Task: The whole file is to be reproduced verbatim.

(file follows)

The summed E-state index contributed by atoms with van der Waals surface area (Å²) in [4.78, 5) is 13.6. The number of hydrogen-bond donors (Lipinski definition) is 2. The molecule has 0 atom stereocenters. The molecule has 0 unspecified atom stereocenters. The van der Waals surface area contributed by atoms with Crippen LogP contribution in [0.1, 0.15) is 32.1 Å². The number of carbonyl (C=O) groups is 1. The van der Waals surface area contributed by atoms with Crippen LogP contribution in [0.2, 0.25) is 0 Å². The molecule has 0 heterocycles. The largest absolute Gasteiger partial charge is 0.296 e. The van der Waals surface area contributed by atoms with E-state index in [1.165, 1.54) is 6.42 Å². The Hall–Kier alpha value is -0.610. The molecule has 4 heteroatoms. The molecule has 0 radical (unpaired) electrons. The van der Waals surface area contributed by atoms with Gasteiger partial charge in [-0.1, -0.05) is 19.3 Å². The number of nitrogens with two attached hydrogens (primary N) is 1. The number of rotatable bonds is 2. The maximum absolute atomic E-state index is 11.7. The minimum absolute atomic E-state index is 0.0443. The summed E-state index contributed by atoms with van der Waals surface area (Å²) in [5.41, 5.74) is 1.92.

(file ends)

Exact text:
The summed E-state index contributed by atoms with van der Waals surface area (Å²) in [4.78, 5) is 13.6. The number of hydrogen-bond donors (Lipinski definition) is 2. The molecule has 0 atom stereocenters. The molecule has 0 unspecified atom stereocenters. The van der Waals surface area contributed by atoms with Crippen LogP contribution in [0.1, 0.15) is 32.1 Å². The number of carbonyl (C=O) groups is 1. The van der Waals surface area contributed by atoms with Crippen LogP contribution in [0.2, 0.25) is 0 Å². The molecule has 0 heterocycles. The largest absolute Gasteiger partial charge is 0.296 e. The van der Waals surface area contributed by atoms with E-state index in [1.165, 1.54) is 6.42 Å². The Hall–Kier alpha value is -0.610. The molecule has 4 heteroatoms. The molecule has 0 radical (unpaired) electrons. The van der Waals surface area contributed by atoms with Gasteiger partial charge in [-0.1, -0.05) is 19.3 Å². The number of nitrogens with two attached hydrogens (primary N) is 1. The number of rotatable bonds is 2. The maximum absolute atomic E-state index is 11.7. The minimum absolute atomic E-state index is 0.0443. The summed E-state index contributed by atoms with van der Waals surface area (Å²) in [5.41, 5.74) is 1.92.